We expect our dogs to adapt to us, to put up with everything and to always know what we want from them. Most four-legged friends do their best to fulfil this expectation, but sometimes we don’t make it easy for them. It is very difficult for our dogs to know what is expected of them if we do not communicate clearly and predictable with them. You can find out how to do this here.
Why should I act predictably?
Predictability is about announcing an event to the dog. The dog can adjust to it and is not suddenly surprised by it. This clarity contributes to relaxation and helps dogs, especially anxious and stressed dogs, to cope with everyday life.
Clarity is also good for the relationship between man and dog. Your dog can rely on you and knows what to expect.
Wrong expectations in the dog
We often expect our four-legged friends to be able to do things that they have simply never learned properly or that they cannot show in a situation. Dogs usually adapt well to us humans. Yet it would only be fair to them to be able to assess the situation.
If we always change our mind or say things that we mean differently, it is difficult for our dogs to assess us. This often leads to misunderstandings and we get angry about the “wrong” behaviour of our four-legged friend. But it’s usually not the dog’s fault. It is up to us to make our dog understand what we want from him. Do you sometimes have the feeling that your dog does not follow? Then read the article “Help, my dog doesn’t listen“.
How can I be predictable for my dog?
In principle, it is good to have a reasonably regular daily routine. That way, the dog knows roughly when it’s time to eat, when it’s time to go outside and when it’s time to rest. Rules that your dog can follow are also very important. Think about which rules are important to you and be consistent. If your dog is allowed to go to bed today and not tomorrow, it is the opposite of predictability, i.e. your pet becomes unsure and does not know what is right and what is wrong.
So act in a predictable and assessable way for your dog. Be mindful and pay attention to what your dog needs or wants.
Signals for announcing
A dog that knows what is coming and is allowed to decide whether he wants it or not is much more cooperative. He has learned that it is worth trusting you and cooperating.
Teach him positively the signals that tell him something is coming. He should learn that it is ok and nothing bad will happen. Give your dog the time he needs and teach him the signals step by step. By giving the right reward, your dog will look forward to you giving the signal in the future.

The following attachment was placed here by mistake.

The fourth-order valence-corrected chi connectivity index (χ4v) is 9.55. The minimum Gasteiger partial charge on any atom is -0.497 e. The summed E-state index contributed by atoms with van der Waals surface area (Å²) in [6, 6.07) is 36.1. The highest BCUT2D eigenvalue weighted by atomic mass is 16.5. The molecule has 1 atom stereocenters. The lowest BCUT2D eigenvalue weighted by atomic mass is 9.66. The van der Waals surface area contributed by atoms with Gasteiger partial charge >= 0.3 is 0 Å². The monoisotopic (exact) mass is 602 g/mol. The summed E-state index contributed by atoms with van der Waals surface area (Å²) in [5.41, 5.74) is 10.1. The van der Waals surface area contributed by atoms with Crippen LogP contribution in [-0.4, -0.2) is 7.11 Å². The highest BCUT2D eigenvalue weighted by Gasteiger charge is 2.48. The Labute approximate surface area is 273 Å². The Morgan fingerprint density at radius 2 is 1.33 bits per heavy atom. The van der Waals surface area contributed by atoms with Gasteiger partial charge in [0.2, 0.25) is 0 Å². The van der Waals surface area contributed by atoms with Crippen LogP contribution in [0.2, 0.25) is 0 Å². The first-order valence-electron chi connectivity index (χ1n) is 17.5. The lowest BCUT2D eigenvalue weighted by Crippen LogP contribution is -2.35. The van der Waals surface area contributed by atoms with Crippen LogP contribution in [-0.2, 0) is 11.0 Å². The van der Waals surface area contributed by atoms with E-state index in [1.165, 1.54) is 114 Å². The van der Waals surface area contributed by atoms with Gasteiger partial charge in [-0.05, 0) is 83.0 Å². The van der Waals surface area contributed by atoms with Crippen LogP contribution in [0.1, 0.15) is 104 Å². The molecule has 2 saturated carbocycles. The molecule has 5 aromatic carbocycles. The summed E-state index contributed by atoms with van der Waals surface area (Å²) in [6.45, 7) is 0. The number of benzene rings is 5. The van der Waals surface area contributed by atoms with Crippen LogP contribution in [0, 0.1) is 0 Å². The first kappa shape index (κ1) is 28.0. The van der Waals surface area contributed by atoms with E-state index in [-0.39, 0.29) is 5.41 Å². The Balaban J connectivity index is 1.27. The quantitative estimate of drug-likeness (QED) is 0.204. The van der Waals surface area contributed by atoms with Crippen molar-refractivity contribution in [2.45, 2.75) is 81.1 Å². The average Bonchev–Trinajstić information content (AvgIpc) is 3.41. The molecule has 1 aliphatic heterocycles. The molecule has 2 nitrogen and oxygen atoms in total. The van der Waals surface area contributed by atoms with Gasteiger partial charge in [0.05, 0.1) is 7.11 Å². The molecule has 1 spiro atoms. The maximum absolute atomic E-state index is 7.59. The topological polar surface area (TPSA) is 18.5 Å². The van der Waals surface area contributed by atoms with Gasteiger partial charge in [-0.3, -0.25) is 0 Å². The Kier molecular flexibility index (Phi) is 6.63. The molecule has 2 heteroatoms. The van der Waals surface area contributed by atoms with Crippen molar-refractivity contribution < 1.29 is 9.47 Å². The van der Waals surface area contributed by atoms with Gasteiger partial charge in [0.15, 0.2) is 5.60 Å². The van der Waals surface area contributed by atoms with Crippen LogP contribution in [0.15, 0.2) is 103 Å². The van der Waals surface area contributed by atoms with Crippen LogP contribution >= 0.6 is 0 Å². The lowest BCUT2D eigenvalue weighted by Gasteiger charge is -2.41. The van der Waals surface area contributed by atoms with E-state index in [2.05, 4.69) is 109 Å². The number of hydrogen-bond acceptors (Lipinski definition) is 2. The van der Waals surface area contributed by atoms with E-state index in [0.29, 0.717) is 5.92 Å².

For example, you could simply pull the chest harness over your dog’s head, possibly leaning over him in a threatening manner. Your dog will probably not like this and start the walk stressed or even hide from the harness. However, you could also slowly teach him to put his head through the harness on his own and link this to a signal, such as “tighten”. This way your dog will know in the future that the chest harness comes over his head when you say “tighten” and he can even do something himself. He will look forward to it and be more relaxed when he goes for a walk.
Tips on predictability:
– Let your dog know what you are going to do!
– Warn your pet when a scary or painful situation is about to happen.
– Always be there for him. (Offer protection, avert danger, avoid unpleasant situations).
– Stick to a structured daily routine and rituals.
– Be predictable. (When you say A, A should happen/mean and not B).
Examples of predictable actions:
– Teach him signals for everyday actions. For example, putting on or taking off the chest harness, announcing a change of direction on a walk, announcing when you want to pick him up, etc.
– Say “Watch out” to your dog before he gets frightened. For example, if a fellow dog runs up behind him, if a lorry is about to pass, if you touch him, if the vet gives him an injection etc.
– Walk your dog with foresight. Do not put your dog in situations that are uncomfortable for him. Offer him protection if he is afraid and stand in front of him if he is in danger.
– Introduce rituals. For example, your dog gets a chew stick after the big walk, there is relaxing music when he is left alone, the main meals are offered at about the same time, there is a cuddle for half an hour in the morning, etc.
– Before you say something, think about whether you mean it and whether your dog can put it into practice. For example, if you say “turn around” as an announcement of a change of direction, you should not just go straight on.
Being predictable for the dog creates a lot of security and strengthens the trust and bond with you. Especially in situations that your dog doesn’t like, it is important to announce your actions so that he doesn’t get scared. Most dogs are much more cooperative and relaxed this way.